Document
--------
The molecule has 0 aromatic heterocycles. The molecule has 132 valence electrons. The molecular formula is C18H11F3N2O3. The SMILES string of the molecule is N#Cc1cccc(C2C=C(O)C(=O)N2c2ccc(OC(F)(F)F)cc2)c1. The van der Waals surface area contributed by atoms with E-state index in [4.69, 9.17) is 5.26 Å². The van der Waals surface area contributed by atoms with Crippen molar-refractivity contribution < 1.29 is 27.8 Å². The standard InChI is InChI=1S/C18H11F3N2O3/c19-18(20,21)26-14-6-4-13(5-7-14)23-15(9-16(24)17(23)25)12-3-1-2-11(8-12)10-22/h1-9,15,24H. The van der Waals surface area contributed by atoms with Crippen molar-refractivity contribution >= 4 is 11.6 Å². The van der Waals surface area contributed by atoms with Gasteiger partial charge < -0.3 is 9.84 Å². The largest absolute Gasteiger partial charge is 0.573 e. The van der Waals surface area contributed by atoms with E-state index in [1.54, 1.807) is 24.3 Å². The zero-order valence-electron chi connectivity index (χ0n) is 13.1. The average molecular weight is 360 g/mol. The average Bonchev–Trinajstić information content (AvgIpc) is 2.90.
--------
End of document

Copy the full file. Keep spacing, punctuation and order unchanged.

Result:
The molecule has 0 aromatic heterocycles. The molecule has 132 valence electrons. The molecular formula is C18H11F3N2O3. The SMILES string of the molecule is N#Cc1cccc(C2C=C(O)C(=O)N2c2ccc(OC(F)(F)F)cc2)c1. The van der Waals surface area contributed by atoms with E-state index in [4.69, 9.17) is 5.26 Å². The van der Waals surface area contributed by atoms with Crippen molar-refractivity contribution < 1.29 is 27.8 Å². The standard InChI is InChI=1S/C18H11F3N2O3/c19-18(20,21)26-14-6-4-13(5-7-14)23-15(9-16(24)17(23)25)12-3-1-2-11(8-12)10-22/h1-9,15,24H. The van der Waals surface area contributed by atoms with Crippen molar-refractivity contribution >= 4 is 11.6 Å². The van der Waals surface area contributed by atoms with Gasteiger partial charge < -0.3 is 9.84 Å². The largest absolute Gasteiger partial charge is 0.573 e. The van der Waals surface area contributed by atoms with E-state index in [1.54, 1.807) is 24.3 Å². The zero-order valence-electron chi connectivity index (χ0n) is 13.1. The average molecular weight is 360 g/mol. The average Bonchev–Trinajstić information content (AvgIpc) is 2.90.